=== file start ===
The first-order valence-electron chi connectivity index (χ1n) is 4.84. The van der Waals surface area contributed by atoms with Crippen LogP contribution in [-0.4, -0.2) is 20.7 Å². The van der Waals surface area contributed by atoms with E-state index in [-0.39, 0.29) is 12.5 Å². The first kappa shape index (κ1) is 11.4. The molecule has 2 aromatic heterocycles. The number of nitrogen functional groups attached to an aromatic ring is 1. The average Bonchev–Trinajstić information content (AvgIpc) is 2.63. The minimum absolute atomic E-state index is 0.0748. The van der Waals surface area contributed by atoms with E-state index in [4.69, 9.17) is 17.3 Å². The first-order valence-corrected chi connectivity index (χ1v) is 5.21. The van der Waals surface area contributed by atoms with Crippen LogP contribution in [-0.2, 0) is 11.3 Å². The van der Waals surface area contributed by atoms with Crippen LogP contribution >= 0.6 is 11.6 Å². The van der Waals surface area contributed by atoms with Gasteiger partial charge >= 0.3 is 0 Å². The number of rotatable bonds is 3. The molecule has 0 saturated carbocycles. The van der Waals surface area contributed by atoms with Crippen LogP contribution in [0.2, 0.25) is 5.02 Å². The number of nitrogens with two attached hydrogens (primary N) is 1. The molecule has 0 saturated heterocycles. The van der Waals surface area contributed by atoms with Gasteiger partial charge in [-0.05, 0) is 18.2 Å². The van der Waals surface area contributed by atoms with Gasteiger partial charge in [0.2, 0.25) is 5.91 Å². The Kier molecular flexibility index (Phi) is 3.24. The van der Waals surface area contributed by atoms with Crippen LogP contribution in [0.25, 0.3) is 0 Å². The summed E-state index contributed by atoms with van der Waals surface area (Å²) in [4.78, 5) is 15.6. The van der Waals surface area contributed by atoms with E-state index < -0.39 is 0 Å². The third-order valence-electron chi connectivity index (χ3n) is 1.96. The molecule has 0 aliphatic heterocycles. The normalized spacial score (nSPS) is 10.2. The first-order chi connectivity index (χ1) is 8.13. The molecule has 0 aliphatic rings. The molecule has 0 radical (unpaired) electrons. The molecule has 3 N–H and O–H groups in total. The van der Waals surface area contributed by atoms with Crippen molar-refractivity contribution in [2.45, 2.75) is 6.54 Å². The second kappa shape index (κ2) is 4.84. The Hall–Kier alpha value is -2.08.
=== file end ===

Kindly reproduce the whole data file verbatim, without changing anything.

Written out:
The first-order valence-electron chi connectivity index (χ1n) is 4.84. The van der Waals surface area contributed by atoms with Crippen LogP contribution in [-0.4, -0.2) is 20.7 Å². The van der Waals surface area contributed by atoms with E-state index in [-0.39, 0.29) is 12.5 Å². The first kappa shape index (κ1) is 11.4. The molecule has 2 aromatic heterocycles. The number of nitrogen functional groups attached to an aromatic ring is 1. The average Bonchev–Trinajstić information content (AvgIpc) is 2.63. The minimum absolute atomic E-state index is 0.0748. The van der Waals surface area contributed by atoms with E-state index in [4.69, 9.17) is 17.3 Å². The first-order valence-corrected chi connectivity index (χ1v) is 5.21. The van der Waals surface area contributed by atoms with Crippen LogP contribution in [-0.2, 0) is 11.3 Å². The van der Waals surface area contributed by atoms with Crippen LogP contribution >= 0.6 is 11.6 Å². The van der Waals surface area contributed by atoms with Gasteiger partial charge >= 0.3 is 0 Å². The number of rotatable bonds is 3. The molecule has 0 saturated carbocycles. The van der Waals surface area contributed by atoms with Crippen LogP contribution in [0.2, 0.25) is 5.02 Å². The number of nitrogens with two attached hydrogens (primary N) is 1. The molecule has 0 saturated heterocycles. The van der Waals surface area contributed by atoms with Gasteiger partial charge in [-0.05, 0) is 18.2 Å². The van der Waals surface area contributed by atoms with Gasteiger partial charge in [0.2, 0.25) is 5.91 Å². The Kier molecular flexibility index (Phi) is 3.24. The van der Waals surface area contributed by atoms with Crippen LogP contribution in [0.25, 0.3) is 0 Å². The summed E-state index contributed by atoms with van der Waals surface area (Å²) in [4.78, 5) is 15.6. The van der Waals surface area contributed by atoms with E-state index < -0.39 is 0 Å². The third-order valence-electron chi connectivity index (χ3n) is 1.96. The molecule has 0 aliphatic heterocycles. The normalized spacial score (nSPS) is 10.2. The first-order chi connectivity index (χ1) is 8.13. The molecule has 0 aliphatic rings. The molecule has 0 radical (unpaired) electrons. The molecule has 3 N–H and O–H groups in total. The van der Waals surface area contributed by atoms with Crippen molar-refractivity contribution in [2.45, 2.75) is 6.54 Å². The second kappa shape index (κ2) is 4.84. The Hall–Kier alpha value is -2.08.